Kitagawa Utamaro, Somando of the Ôgiya, 1797-98, woodblock print, 14.75 x 10.63 in., Wheaton College Permanent Collection

Somando of the Ôgiya features a kneeling woman dressed in flowing robes with her hair styled in an elaborate coiffure called a yoko-hyogo (横兵庫). She holds a vase full of flowers with her left hand, presenting an excellent example of the Japanese art of flower arrangement called ikebana (生け花). In ikebana natural flora such as flowers and branches are arranged to create a harmonious, balanced, and elegant composition. The beauty of ikebana comes from graceful lines, color harmony, and a minimalist aesthetic.[1] As an art form, ikebana demonstrates a connection to nature valued by many Japanese.[2]

The title of this print refers to the Ôgiya (扇屋) House, a brothel in the Pleasure District of Yoshiwara in Edo.[3] The woman depicted is Somando, a courtesan or oiran (花魁), from the Ôgiya House. At this time, Japanese courtesans were upper class sex workers, who lived elegant lifestyles by serving wealthy clientele.[4] Several high-ranking courtesans became famous and were treated as celebrities.[5] Similarly to geisha, oiran were educated in ikebana as well as in tea ceremonies, or sado (茶道), and calligraphy, or shodo (書道).[6]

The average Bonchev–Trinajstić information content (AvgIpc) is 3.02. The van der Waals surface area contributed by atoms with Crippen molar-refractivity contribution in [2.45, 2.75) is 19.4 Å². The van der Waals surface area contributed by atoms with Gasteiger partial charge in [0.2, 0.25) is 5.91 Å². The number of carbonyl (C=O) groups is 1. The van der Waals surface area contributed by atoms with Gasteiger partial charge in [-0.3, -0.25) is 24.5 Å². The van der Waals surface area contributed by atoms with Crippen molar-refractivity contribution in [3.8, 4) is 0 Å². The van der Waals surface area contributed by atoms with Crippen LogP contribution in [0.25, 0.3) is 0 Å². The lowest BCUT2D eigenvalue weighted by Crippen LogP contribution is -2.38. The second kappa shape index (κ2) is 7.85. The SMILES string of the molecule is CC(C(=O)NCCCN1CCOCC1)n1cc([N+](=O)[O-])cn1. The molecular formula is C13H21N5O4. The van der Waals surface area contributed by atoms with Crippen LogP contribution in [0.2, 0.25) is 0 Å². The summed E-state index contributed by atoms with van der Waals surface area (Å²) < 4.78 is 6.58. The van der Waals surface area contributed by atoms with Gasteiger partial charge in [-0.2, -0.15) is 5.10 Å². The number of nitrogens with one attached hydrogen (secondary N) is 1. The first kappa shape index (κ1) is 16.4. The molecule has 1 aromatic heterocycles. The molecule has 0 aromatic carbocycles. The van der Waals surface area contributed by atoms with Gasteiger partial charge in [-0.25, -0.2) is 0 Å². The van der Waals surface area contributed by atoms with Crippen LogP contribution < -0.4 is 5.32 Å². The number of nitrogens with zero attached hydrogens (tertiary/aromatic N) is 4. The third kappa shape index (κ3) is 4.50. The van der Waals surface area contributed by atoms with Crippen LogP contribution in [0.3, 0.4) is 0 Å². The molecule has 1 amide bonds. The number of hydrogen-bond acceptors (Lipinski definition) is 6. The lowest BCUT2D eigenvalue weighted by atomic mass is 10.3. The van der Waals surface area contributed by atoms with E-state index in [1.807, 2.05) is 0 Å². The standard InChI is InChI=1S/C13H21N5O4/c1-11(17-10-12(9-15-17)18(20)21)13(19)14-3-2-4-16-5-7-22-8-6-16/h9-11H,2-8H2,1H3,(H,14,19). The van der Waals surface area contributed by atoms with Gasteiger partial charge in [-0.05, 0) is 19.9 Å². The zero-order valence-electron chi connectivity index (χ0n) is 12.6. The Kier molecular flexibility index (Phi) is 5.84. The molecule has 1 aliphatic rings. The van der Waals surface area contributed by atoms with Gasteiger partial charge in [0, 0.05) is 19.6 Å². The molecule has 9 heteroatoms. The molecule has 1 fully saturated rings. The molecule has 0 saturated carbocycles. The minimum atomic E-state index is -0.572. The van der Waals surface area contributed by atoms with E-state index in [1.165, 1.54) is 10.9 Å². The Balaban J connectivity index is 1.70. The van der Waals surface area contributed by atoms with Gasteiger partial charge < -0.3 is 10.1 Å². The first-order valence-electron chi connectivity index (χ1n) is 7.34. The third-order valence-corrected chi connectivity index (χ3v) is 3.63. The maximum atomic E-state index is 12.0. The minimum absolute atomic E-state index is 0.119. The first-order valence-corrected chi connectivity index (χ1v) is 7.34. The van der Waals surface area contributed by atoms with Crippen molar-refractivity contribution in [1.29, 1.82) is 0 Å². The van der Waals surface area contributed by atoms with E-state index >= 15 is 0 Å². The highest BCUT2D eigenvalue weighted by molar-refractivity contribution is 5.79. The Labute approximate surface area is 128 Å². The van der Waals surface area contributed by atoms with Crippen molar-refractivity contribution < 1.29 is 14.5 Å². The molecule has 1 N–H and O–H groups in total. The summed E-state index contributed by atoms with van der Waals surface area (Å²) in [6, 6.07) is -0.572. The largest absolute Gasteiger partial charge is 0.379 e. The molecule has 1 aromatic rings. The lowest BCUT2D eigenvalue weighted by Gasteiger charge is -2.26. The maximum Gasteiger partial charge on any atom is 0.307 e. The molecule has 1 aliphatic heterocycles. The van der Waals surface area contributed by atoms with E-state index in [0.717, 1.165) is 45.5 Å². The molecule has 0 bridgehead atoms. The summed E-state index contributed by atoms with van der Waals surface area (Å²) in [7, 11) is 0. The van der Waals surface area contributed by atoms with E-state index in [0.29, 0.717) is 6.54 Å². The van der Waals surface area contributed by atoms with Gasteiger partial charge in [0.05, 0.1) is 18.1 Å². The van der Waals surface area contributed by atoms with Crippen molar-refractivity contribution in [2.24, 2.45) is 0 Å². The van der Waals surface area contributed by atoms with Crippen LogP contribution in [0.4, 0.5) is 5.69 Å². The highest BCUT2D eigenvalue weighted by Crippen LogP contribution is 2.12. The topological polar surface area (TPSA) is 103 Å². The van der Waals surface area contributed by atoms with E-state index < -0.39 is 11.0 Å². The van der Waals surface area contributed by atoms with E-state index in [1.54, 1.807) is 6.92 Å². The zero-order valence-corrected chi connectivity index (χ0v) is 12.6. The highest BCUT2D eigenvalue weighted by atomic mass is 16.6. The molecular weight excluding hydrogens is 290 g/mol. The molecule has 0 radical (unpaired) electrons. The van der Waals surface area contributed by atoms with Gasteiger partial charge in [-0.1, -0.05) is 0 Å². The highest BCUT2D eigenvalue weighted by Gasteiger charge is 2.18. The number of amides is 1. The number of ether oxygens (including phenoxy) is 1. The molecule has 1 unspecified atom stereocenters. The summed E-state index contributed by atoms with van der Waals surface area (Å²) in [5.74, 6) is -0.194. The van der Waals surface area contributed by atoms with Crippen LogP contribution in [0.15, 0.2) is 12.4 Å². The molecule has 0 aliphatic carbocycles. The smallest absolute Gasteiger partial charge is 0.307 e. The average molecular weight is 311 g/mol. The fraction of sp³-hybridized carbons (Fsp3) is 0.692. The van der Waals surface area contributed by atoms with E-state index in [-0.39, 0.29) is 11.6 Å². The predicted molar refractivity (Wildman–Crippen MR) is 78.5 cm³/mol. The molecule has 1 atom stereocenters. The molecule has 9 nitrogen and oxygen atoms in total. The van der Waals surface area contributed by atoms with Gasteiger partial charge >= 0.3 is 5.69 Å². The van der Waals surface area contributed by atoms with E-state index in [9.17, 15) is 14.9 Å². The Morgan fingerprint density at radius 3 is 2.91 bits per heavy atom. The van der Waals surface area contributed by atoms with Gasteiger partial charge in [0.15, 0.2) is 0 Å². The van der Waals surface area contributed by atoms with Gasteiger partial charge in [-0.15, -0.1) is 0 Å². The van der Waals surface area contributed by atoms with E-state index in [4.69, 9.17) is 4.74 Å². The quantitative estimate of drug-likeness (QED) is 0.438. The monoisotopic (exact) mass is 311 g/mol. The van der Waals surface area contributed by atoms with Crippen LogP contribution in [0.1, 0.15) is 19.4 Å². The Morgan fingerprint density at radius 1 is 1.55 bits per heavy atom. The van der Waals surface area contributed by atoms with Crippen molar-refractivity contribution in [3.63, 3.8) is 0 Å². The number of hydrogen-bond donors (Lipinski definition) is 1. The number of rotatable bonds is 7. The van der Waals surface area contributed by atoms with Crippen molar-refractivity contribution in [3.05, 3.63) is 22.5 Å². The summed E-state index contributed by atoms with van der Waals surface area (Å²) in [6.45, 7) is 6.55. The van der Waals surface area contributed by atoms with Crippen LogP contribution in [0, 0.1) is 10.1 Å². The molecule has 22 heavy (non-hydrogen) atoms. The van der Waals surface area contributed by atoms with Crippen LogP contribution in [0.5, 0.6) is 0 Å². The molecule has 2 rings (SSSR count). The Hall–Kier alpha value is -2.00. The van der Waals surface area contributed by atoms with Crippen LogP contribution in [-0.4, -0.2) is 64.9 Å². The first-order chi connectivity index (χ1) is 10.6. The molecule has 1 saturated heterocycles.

Kitagawa Utamaro is renowned for his beautiful portraits of courtesans. Through his artwork, we are able to gaze into the intimate lives of Edo-Period oiran.

-Mandy Prue, Class of 2016

[1] “What is Ikebana”,Ikebana International,

[2] “History of Ikebana”,Know Sogetsu,

[3] Melinda Takeuchi,The Artist as Professional in Japan, (Stanford CA: Stanford University Press, 2004), p. 113.

[4] “Defining the Courtesan”,France in the Age of Les Miserables, mtholyoke,edu.

[5]The Artist as Professional, p. 113.

[6] “Taikomochi of Japan”,Ethnic Jewels Magazine,